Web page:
It is hard to predict how open borders and the tendency to develop regions spanning former borders will impact the nationality composition of the area. It seems to me that Romanians are less worried about the rather large Hungarian minority because most of the Hungarians live in the middle of Transylvania surrounded by solidly Romanian areas. The Slovak situation is different because the Hungarians live closer to the Slovak-Hungarian border and therefore the proximity of Hungary might be a magnet that reinforces the Hungarian predominance in that region.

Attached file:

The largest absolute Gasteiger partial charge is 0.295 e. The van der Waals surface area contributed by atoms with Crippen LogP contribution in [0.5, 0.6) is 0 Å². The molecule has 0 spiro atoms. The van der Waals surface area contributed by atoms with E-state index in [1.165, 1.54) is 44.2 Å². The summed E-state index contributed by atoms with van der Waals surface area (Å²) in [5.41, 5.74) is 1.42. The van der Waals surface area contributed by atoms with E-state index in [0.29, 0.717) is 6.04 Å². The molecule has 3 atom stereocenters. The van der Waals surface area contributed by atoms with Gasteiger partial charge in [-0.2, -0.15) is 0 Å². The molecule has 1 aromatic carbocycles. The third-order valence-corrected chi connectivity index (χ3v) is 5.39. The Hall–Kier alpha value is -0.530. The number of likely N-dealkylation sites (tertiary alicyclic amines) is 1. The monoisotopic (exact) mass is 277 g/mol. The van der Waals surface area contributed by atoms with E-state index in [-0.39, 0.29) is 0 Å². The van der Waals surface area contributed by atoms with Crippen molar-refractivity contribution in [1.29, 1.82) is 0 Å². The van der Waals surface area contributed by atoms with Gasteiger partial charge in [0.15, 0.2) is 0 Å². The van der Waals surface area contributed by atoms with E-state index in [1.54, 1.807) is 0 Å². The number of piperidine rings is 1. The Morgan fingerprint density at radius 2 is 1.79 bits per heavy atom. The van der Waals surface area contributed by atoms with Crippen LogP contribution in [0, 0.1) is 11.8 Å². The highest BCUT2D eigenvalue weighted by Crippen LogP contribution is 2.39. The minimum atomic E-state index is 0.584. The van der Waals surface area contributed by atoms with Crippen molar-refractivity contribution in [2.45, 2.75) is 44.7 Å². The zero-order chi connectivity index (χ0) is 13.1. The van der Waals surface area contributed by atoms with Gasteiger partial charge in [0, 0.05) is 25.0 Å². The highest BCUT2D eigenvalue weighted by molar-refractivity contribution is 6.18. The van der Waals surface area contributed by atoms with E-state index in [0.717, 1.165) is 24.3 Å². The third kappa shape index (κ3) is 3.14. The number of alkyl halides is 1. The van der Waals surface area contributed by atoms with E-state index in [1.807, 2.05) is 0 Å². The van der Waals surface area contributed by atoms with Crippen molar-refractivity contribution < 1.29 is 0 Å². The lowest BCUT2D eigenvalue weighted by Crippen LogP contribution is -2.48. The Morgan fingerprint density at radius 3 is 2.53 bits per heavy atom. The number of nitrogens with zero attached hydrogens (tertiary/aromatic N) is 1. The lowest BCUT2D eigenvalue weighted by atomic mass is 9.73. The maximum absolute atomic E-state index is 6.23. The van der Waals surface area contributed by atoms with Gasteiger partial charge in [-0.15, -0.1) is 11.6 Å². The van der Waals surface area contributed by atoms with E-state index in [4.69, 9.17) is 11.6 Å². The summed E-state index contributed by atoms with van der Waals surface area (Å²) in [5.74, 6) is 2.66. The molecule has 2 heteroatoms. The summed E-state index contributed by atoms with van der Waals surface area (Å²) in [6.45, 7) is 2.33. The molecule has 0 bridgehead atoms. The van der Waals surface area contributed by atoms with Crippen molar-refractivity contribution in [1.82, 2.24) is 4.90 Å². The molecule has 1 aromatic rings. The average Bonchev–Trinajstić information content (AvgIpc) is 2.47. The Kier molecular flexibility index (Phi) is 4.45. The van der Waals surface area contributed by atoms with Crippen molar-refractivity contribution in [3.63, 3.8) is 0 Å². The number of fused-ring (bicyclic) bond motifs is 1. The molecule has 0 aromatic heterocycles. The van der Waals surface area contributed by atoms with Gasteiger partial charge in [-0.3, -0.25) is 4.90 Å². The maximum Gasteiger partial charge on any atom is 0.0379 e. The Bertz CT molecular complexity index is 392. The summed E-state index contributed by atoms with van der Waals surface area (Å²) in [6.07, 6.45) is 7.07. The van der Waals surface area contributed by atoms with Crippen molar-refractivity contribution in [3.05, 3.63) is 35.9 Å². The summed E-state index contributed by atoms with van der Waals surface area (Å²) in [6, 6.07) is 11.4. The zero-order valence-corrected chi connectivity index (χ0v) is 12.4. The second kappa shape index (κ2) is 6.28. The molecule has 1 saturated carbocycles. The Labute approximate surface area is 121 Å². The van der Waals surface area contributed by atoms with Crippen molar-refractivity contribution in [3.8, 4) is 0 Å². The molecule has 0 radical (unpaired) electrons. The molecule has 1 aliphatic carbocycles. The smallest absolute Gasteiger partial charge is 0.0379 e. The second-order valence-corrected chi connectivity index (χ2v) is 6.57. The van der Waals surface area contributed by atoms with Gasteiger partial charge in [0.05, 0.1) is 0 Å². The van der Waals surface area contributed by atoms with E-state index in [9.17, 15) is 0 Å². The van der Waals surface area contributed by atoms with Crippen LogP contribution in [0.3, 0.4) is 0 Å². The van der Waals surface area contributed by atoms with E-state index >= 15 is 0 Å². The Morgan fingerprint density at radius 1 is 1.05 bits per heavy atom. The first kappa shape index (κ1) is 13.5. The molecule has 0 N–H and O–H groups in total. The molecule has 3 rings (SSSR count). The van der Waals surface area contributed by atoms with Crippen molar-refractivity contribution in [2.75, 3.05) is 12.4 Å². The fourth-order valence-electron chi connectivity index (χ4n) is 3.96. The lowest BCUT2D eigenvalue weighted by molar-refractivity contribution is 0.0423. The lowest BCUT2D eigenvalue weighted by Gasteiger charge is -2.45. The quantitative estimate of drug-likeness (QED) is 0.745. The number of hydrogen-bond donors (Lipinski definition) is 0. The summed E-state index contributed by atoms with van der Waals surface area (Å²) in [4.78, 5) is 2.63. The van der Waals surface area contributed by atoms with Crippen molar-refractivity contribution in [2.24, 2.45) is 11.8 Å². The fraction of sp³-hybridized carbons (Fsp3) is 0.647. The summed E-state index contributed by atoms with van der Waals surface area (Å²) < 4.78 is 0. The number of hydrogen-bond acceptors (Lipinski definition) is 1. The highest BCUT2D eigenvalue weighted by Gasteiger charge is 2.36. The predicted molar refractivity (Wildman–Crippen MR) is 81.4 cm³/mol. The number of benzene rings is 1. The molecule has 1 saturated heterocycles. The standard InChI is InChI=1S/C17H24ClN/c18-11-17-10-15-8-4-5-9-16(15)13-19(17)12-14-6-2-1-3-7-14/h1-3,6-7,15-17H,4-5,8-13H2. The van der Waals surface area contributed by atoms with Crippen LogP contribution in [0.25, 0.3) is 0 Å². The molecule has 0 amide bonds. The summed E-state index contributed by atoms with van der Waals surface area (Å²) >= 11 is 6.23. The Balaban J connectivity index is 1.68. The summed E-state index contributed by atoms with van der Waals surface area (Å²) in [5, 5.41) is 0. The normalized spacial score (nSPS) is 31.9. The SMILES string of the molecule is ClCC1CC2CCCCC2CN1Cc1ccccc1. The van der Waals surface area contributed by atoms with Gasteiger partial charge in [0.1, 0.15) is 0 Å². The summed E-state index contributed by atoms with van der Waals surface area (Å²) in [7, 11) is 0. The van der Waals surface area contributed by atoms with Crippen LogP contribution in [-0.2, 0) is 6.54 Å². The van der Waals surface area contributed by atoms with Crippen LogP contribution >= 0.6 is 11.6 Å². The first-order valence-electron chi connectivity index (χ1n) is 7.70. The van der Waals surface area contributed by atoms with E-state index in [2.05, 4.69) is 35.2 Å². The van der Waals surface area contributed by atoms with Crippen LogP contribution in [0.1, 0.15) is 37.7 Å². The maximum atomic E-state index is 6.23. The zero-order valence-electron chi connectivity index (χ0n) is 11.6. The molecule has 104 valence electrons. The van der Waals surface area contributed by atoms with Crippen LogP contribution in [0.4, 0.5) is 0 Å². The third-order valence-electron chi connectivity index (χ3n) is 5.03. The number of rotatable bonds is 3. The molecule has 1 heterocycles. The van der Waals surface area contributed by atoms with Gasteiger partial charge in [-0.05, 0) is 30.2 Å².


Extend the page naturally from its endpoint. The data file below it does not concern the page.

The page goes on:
Yet, again, the open borders work the other way around as well. More and more Slovaks from Bratislava are buying houses on the Hungarian side where real estate prices in villages close to the border are a great deal lower than in Bratislava. These villages are only about 12 kilometers from the capital. It is an easy commute. The mixing of nationalities most likely will continue.